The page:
Expert advice from HORSE magazine on making the most of cross-country competitions
Competing over fixed fences is great fun for horse and rider, but it does contain an element of risk. Sound preparation is the key to ensuring a positive attitude and successful completion to the day.
Taking your horse cross-country schooling, or on some sponsored rides, is a good way to start. This gives you the chance to ride over a varietyof terrain and ensure you have no problems jumping water, ditches, combinations and drops, before heading off to a competition.
The day before
Clean and check your tack and gather togther your clothing the night before, ready to load into the lorry or car in the morning. Do not load your tack and equipment the night before or it may get stolen overnight. Check you have hay, water, buckets and rugs with you, including wet weather gear for horse and rider.
If you are planning to use studs then clean and prepare the stud holes the day before to save time on the day. Plan your route to get to the event and allow extra time in case of hold ups, punctures etc.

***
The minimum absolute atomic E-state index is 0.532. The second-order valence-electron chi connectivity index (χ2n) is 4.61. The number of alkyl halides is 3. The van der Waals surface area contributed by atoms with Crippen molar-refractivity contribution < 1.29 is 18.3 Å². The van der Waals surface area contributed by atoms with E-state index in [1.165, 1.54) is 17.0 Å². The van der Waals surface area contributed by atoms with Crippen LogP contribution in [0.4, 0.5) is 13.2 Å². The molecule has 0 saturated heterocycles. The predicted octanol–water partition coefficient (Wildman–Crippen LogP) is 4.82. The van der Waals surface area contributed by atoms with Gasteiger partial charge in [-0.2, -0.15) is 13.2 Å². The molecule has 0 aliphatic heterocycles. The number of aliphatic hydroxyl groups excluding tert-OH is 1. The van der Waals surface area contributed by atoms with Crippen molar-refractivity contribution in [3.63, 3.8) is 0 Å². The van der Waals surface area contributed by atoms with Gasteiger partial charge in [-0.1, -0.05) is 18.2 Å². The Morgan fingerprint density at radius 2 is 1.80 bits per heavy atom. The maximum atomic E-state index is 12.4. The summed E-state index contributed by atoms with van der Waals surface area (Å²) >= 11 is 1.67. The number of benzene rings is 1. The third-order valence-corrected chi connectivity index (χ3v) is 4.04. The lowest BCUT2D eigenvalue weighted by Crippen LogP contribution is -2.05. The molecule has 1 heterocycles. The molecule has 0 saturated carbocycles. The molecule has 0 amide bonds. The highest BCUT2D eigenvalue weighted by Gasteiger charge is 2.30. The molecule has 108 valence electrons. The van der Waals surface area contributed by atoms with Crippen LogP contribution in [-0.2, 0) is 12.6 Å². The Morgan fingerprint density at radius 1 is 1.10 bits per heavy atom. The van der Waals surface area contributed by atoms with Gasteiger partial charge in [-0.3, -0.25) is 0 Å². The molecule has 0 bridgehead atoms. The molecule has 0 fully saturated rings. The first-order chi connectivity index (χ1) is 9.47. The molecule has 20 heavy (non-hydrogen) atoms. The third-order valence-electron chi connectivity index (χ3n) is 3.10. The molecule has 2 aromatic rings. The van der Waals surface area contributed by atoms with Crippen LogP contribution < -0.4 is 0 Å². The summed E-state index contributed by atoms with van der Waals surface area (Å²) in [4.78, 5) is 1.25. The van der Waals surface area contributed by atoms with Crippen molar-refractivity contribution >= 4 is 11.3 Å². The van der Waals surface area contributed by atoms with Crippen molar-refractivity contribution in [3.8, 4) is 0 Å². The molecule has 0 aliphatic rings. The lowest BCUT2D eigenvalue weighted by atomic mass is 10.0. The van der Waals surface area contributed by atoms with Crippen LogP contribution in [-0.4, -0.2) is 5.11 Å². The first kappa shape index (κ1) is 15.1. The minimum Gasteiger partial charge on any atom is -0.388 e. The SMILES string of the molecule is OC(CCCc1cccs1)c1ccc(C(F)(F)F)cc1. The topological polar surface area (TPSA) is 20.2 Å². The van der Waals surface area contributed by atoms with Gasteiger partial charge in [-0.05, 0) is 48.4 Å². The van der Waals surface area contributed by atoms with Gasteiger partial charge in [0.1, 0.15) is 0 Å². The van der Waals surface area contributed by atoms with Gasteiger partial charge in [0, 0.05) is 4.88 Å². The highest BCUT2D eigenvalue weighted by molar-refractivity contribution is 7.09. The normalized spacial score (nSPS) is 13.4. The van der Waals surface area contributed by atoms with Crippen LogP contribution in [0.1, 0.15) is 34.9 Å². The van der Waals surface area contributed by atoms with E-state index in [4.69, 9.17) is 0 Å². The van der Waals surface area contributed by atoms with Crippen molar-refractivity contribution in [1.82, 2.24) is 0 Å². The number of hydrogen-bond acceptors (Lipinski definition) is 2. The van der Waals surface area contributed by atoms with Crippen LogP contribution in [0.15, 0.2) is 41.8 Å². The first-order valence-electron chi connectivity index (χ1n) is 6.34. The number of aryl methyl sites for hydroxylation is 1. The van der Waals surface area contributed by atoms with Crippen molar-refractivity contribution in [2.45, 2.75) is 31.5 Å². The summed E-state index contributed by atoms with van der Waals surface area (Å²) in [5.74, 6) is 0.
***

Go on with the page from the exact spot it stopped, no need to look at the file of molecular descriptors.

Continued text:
On arrival at the competition
Go to the secretary on arrival and pay the deposit for your number. Check the running order for the classes and the declaration procedure. Find out the colour of the fence numbers for your class and check if there are any bonus fences or timed sections before setting out to walk the course.
Walk the course thoroughly so you can visualise your route and the fences in your mind. Decide how you are going to approach each fence and don’t allow difficuly fences to “grow” in your mind. Walk all the alternatives on offer in case things don’t go according to plan.
Allow time to mentally prepare yourself and remember “what’s in the brain goes down the rein” so be positive. Warm your horse up in walk trot and canter, with a couple of jumps to loosen the muscles. A sharp canter will open his lungs, then keep him walking around until you are called.
Ride away from the start with a confident attitude and keep your horse forward and straight to the first fence. If you jump the first fence well then the rest of the course is likely to be the same. Ride sensibly for a safe clear round and you and your horse are likely to enjoy the experience.
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